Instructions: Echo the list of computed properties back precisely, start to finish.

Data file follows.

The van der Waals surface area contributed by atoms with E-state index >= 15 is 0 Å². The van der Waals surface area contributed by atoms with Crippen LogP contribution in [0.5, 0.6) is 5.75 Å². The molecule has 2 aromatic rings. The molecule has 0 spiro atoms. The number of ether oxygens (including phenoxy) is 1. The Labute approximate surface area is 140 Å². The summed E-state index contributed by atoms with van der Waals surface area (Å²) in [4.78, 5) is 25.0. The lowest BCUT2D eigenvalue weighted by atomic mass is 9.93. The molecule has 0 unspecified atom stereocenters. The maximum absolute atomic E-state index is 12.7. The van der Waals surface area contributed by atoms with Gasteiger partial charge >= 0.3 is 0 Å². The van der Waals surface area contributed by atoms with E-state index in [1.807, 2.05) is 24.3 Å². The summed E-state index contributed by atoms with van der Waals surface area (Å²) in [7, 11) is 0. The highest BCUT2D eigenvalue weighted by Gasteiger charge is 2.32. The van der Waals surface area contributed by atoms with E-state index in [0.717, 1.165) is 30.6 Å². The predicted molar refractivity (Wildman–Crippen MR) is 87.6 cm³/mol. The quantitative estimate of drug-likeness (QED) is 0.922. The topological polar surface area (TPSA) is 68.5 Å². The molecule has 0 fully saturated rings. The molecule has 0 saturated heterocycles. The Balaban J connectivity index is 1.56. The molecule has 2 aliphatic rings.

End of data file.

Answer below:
The van der Waals surface area contributed by atoms with E-state index >= 15 is 0 Å². The van der Waals surface area contributed by atoms with Crippen LogP contribution in [0.5, 0.6) is 5.75 Å². The molecule has 2 aromatic rings. The molecule has 0 spiro atoms. The number of ether oxygens (including phenoxy) is 1. The Labute approximate surface area is 140 Å². The summed E-state index contributed by atoms with van der Waals surface area (Å²) in [4.78, 5) is 25.0. The lowest BCUT2D eigenvalue weighted by atomic mass is 9.93. The molecule has 0 unspecified atom stereocenters. The maximum absolute atomic E-state index is 12.7. The van der Waals surface area contributed by atoms with Gasteiger partial charge >= 0.3 is 0 Å². The van der Waals surface area contributed by atoms with E-state index in [1.807, 2.05) is 24.3 Å². The summed E-state index contributed by atoms with van der Waals surface area (Å²) in [7, 11) is 0. The highest BCUT2D eigenvalue weighted by Gasteiger charge is 2.32. The van der Waals surface area contributed by atoms with E-state index in [0.717, 1.165) is 30.6 Å². The predicted molar refractivity (Wildman–Crippen MR) is 87.6 cm³/mol. The quantitative estimate of drug-likeness (QED) is 0.922. The topological polar surface area (TPSA) is 68.5 Å². The molecule has 0 fully saturated rings. The molecule has 0 saturated heterocycles. The Balaban J connectivity index is 1.56. The molecule has 2 aliphatic rings.